11. CVCOBRA1

    CVCOBRA1 Well-Known Member

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    This post has bothered me ever since it was made. Tracy never mentioned anything about the condition of his purchase when he made his original post. It simply had a nice stock that he liked so he bought it. You just assumed that it was in collectors condition on your own. Then it was mentioned by another member that it was on Gunbroker and again you had to chime in. Nothing positive by the way. Yes, this is Sako "Collector" Club forum but I consider it
    "anything" Sako. If you limited posts to just about collector grade rifles you wouldn't have three posts a week on here. I feel for Tracy because he may never make another post on this forum and I couldn't blame him for that one bit.
     
    Furdown likes this.
  12. ricksengines

    ricksengines Sako-addicted

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    Hi Folks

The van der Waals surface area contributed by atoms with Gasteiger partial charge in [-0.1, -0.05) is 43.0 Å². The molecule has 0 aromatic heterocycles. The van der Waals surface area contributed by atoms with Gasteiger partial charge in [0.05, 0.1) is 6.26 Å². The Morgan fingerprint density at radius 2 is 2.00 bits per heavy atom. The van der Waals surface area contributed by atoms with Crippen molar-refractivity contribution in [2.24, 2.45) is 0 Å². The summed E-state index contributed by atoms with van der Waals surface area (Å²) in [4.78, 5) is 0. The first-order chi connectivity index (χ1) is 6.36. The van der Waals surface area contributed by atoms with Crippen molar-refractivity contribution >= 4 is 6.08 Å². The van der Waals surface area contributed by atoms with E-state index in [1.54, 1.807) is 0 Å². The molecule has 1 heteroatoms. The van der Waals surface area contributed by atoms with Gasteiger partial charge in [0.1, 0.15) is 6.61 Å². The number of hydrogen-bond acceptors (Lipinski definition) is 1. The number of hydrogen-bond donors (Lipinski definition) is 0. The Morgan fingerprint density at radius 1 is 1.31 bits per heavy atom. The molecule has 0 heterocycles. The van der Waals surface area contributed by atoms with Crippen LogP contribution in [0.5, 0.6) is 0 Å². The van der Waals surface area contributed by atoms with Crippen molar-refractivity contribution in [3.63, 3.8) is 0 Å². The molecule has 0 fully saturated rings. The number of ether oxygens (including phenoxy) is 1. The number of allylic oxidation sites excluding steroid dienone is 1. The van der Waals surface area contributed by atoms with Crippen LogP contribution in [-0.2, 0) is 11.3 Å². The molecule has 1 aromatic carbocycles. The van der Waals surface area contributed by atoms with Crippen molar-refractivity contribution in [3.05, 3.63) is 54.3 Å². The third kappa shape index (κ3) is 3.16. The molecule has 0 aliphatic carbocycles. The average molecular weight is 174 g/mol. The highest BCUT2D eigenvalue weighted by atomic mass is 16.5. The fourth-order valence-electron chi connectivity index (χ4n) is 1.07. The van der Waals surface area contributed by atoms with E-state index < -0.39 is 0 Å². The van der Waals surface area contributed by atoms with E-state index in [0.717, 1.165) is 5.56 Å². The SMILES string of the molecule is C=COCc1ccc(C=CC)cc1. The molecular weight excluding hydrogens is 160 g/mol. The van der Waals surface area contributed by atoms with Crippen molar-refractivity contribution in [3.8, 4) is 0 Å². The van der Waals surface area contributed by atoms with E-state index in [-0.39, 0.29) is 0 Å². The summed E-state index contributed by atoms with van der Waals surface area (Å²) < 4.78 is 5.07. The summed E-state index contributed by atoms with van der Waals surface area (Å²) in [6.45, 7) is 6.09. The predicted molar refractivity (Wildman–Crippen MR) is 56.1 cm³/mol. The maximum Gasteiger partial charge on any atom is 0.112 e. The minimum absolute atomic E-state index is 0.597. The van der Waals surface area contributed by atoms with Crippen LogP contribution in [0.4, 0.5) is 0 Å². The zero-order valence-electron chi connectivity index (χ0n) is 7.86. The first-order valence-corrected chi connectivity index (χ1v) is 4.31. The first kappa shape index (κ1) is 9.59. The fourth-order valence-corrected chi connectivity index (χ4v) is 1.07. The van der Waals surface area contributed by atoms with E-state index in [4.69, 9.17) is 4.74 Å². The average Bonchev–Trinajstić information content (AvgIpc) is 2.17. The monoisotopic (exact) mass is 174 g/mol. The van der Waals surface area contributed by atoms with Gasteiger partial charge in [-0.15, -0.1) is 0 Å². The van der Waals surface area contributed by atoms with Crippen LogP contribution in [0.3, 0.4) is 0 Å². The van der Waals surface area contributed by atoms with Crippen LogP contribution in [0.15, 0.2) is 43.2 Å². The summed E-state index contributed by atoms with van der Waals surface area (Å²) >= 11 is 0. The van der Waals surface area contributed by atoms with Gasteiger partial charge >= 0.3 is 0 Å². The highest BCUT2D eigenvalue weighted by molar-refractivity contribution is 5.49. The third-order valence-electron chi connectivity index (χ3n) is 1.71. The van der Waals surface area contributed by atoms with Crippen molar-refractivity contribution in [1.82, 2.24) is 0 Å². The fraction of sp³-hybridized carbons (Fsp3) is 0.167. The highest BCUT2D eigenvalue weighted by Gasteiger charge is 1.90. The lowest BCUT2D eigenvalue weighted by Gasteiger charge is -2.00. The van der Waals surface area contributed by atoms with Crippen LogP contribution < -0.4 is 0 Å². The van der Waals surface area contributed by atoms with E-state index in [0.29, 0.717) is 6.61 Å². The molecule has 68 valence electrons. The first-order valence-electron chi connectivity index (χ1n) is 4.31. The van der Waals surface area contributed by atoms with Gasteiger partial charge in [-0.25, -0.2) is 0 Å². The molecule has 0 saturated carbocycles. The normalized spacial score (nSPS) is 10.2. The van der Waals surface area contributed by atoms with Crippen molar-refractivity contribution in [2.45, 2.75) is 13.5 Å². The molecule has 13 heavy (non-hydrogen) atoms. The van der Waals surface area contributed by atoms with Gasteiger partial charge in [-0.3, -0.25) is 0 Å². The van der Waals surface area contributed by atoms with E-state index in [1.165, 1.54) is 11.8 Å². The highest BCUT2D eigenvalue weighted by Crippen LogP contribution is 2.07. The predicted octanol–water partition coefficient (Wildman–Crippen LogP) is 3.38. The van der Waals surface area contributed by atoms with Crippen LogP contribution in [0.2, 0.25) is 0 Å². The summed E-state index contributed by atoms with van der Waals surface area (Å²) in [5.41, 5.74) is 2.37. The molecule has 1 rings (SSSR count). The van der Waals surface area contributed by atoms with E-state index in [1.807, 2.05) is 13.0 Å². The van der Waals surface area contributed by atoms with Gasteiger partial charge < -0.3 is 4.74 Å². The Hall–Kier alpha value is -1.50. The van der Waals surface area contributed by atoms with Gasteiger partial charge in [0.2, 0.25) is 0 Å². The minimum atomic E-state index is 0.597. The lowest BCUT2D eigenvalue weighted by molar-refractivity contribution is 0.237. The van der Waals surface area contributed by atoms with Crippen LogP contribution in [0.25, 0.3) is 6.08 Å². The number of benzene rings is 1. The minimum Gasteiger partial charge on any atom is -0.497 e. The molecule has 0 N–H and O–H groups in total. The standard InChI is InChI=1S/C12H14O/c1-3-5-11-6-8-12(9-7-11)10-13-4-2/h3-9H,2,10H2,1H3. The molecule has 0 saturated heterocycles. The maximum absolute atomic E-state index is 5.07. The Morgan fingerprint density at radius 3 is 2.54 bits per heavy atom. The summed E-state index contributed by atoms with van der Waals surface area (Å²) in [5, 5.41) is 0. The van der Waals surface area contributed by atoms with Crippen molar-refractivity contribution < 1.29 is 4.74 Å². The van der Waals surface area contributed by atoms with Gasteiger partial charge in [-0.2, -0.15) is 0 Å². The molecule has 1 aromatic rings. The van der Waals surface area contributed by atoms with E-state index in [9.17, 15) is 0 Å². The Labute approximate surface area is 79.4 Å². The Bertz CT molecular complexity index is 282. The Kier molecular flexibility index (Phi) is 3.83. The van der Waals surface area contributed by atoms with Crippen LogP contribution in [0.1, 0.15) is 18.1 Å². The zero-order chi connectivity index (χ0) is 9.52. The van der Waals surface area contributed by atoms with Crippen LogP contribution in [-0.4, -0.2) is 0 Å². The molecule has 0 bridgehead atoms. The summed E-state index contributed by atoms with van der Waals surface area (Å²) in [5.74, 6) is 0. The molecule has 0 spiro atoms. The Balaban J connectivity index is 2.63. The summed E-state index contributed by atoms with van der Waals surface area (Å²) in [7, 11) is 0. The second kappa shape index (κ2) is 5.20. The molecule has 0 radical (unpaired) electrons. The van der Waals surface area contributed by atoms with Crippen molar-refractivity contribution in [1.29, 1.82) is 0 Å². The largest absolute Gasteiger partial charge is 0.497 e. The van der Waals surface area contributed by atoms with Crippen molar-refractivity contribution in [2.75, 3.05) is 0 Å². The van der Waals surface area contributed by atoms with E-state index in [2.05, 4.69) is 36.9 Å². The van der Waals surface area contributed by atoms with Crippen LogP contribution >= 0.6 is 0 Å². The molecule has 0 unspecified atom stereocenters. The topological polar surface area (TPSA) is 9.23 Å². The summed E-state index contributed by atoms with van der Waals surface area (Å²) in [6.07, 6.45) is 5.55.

I think some clarification is needed here. I read the initial post and provided comments based on the seller's description of the .244. Lets review....

    I saw this one on GB. t is definitely a custom jobberdo. Stock is aftermarket. It is nice and all the with stripes in the wood finish. Receiver has had an aftermarket barrel installed. Here is the description……...

    'SAKO L57 IN 244 REMINGTON, RIFLE IS IN VERY NICE CONDITION, HAS 1 SMALL SCRACH
    ON THE BARREL OTHERWISE NO PROBLEMS, COMES WITH MAPLE STOCK WITH NOTHING
    WRONG. THE SCOPE IS A BALVAR 8A BY BAUSH LOMB . EARLY GUN SERIAL NUMBER IS 1562'